Do highway expansions reduce traffic congestion?

Not in the long term, but it may provide some congestion relief in the short term.

In Europe, Japan and the US, highway expansions have been found to have essentially no impact on traffic congestion in the long term (defined as 15 or 20 years). These studies find that traffic increases roughly proportionally with highway capacity. In other words, doubling the length or width of highways causes traffic to also double, providing no congestion relief.

This finding is due to 'induced demand' as additional road capacity induces more driving by residents, commercial activities, and migration to cities with better road infrastructure. In Europe, road pricing and public transportation in the form of railroads has been found to reduce these induced demand effects, while in the US, busses have been found to have no impact.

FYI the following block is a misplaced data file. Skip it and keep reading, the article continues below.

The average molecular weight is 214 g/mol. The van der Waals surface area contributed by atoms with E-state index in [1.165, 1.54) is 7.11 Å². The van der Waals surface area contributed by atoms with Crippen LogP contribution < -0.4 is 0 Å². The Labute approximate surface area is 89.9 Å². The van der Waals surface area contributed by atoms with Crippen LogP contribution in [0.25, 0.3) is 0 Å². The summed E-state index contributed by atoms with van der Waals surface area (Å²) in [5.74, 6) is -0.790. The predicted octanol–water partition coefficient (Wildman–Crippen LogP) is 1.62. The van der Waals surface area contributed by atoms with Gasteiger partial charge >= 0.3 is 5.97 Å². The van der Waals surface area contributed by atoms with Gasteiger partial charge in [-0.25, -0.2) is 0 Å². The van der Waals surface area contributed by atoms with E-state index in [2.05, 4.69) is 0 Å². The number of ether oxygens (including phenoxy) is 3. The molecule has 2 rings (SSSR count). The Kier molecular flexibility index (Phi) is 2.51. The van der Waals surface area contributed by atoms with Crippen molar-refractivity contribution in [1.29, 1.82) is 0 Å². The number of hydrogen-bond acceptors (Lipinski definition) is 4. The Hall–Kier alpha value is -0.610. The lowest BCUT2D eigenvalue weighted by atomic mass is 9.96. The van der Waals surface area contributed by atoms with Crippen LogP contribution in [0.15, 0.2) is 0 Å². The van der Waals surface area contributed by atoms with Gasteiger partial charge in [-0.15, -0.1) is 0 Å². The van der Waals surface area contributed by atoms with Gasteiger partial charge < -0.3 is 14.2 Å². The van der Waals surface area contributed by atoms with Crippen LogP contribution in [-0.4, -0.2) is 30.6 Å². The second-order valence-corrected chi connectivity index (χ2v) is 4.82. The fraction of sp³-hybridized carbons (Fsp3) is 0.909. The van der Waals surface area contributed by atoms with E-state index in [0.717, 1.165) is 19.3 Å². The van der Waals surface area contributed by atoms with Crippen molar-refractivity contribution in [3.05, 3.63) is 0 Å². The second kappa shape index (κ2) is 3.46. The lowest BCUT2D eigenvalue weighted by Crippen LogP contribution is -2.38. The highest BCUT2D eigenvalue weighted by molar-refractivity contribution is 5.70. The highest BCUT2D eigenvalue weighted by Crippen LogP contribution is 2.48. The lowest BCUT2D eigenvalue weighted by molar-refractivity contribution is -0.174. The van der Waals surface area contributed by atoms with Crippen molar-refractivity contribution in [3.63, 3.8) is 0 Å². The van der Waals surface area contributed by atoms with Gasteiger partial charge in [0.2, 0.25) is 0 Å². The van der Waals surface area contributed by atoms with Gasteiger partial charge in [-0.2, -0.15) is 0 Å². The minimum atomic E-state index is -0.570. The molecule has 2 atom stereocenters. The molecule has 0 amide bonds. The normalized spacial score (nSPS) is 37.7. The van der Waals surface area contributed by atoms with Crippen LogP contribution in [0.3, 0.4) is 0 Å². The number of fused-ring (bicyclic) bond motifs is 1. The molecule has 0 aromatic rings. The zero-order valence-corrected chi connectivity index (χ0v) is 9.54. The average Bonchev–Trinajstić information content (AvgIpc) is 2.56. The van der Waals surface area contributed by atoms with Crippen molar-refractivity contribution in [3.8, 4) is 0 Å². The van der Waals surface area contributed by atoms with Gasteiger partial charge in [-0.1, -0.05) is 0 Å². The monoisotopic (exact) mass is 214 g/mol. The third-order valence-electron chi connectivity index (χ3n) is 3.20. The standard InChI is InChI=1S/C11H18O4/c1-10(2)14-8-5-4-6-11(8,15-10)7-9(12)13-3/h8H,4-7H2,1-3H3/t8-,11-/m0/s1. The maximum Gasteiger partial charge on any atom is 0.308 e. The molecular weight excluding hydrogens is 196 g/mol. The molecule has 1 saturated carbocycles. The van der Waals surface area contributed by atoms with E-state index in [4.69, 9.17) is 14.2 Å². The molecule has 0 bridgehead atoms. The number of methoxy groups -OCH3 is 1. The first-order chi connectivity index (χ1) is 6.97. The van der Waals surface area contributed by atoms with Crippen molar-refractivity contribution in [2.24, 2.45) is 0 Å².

Most studies have focused on the long-term effects of highway construction. Recent (unpublished) research suggests that highway widenings in the Netherlands provide some congestion relief in the short term (within six years).

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